If I’m known at all to RichardCYoung.com readers, I’m known as the curmudgeonly foreign policy guy, I imagine. I have little respect and less faith in the ministrations of the Washington elite, which is in part why I stopped trying to break into it and decided to open a wine bar instead. As my final column here at RCY, I thought I’d turn my gimlet eye on the economic system that ‘brung me here: capitalism. Below, a few takeaways from dealing with banks, construction firms, real estate people, and booze and food purveyors:
Literally no one has any idea what he is doing.
A former intern at the Cato Institute was once asked to review three books by an esteemed historian of the Progressive Era. He returned to his master’s office with a washed-out, battle shocked look on his face. Quizzed by his boss, he could only mumble: “I thought there were procedures in place to prevent this sort of thing from happening.” The Esteemed Historian, it turned out, was a huckster
Worth remembering in all endeavors in life: none of us really has a clue. The signal phrase that sticks in my mind from a 9 month build-out of a decrepit space in a gentrifying neighborhood: “This is construction. Nothing is accurate.”
People think that in professions governed by engineers, architects, regulators charged with public safety, licensed tradespeople, et al, that there are rules. That the rules are followed. That violators of the rules are discovered, punished, and their work corrected.
Nothing could be further from the truth. I have come to firmly believe that it is by the grace of God that the nuclear arsenal of the United States or some other country hasn’t been launched at itself yet. Somehow, but without any real defense, humans rarely produce a Rana Plaza-level disaster. Thank God.
Government is even worse.
In Washington, DC, which in fairness is not a regular government, the legislators occasionally get captivated by a crazy idea, meet no one who asks them to think it through or run the numbers properly, and pass legislation. So it was with the District’s paid-leave bill, which taxes DC employers .62 percent of payroll to pay mostly Maryland and Virginia residents for 8 weeks per year of family or other leave.
In order to do so, the District is setting up a soon-to-be-monstrous bureaucracy to administer the program. In an effort to surrender, the DC business community agreed to the terms, but insisted employers administer the program themselves. Not enough for the city council’s most liberal members, whom even the liberal Washington Post editorial board condemned as engaging in “pure fiscal folly.”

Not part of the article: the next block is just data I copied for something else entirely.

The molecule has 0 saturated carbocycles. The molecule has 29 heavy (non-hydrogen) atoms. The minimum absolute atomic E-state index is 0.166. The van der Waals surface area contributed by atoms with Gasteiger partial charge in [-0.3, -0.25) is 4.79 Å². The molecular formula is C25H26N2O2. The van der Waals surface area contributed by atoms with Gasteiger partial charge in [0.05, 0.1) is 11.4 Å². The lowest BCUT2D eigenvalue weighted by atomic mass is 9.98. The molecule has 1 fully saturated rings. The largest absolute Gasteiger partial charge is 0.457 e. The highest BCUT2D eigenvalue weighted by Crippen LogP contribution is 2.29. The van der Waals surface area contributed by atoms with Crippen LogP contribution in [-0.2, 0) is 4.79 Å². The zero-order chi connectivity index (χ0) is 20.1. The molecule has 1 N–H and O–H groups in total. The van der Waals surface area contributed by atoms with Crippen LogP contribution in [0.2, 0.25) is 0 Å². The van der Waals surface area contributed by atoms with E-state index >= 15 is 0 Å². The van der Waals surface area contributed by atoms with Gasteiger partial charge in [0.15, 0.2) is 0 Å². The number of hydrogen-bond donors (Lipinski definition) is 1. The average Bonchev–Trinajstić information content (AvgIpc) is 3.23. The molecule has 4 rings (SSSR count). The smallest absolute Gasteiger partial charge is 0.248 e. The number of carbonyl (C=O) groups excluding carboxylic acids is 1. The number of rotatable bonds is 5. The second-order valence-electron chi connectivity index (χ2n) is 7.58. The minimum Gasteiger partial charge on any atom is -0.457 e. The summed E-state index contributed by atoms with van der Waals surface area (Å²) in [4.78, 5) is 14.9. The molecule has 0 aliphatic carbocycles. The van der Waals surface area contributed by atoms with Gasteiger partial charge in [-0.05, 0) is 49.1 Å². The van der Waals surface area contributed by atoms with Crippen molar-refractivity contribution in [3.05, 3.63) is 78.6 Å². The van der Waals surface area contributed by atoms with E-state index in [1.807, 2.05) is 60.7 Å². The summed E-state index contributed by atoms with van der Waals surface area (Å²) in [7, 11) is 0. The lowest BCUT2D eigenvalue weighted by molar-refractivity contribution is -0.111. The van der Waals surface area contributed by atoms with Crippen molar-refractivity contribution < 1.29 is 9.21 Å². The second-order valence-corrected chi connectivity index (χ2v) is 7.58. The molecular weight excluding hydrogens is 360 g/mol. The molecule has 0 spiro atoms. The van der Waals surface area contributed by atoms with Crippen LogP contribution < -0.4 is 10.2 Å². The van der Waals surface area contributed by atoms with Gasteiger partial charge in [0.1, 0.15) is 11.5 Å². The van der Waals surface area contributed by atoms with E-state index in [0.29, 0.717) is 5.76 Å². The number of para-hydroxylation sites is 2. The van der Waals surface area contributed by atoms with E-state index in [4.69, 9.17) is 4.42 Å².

Liberal Councilmembers like Elissa Silverman and David Grosso insist that the .62 percent payroll tax will pay for the soon-to-be-monstrous bureaucracy and the benefits themselves. If they’re taking 5 year bets on that claim, I’ll take even odds with everything I have.
The American Economy Seems Over-Financialized.
I’ve dealt a lot with banks, hard money people, and others, and it seems to me the only people doing *very* well in a DC that’s booming are holders of large amounts of capital. As people like to do, I looked for people thinking along the lines of my views. In a lecture, and later a book chapter, Harvard professor Benjamin M. Friedman wondered, in part:
Approximately a quarter of the graduates at my university go into the financial sector. Arguably, both at my university and at others too, those who choose to do so include many of our brightest, most energetic and most highly motivated young people. They could be doing something else.
He made clear why he was wondering along these lines:
As is by now well known, the share of total profits in the U.S. economy earned by firms in the economy’s financial sector rose from ten percent, on average from the 1950s through the 1980s, to above twenty percent in the 1990s, and then above thirty percent in the 2000s until the crisis.
I’m no economist, but I worry about this. I worry whether the marginal social value of the 180-IQ Harvard grad coming up with a tricky new algorithm that becomes the new Credit Default Swap, or some such, is worth the cost. The institutions that structure the incentives of the bright young undergraduate seem to me to veer ineffably toward the financial sector, and I worry that those incentives might not be aligned with the greatest social value of those brilliant people’s faculties.
Postscript: This is my last column at RichardCYoung.com. I would like to thank, from the bottom of my heart, Debbie Young, E.J. and Becky Smith, and most of all Dick Young for encouraging me to write this column. I owe them all, but particularly Dick, a tremendous debt of gratitude. It was Dick who decided that mine was a voice that should continue to be heard, and that decision has meant a tremendous amount to me and my family as we got our business off the ground. Nothing could have been more valuable, and nothing has been more appreciated. We look forward to welcoming the Youngs, the Smiths, and even ol’ Tim Jones to our place in DC before too long. Until then, thank you for reading.
Latest posts by Justin Logan (see all)
- What I Learned About Capitalism from Dabbling in It - December 27, 2016
- Washington, DC: A Town about Nothing - December 21, 2016
- The Possible Upside of Having an Oil Man at State - December 13, 2016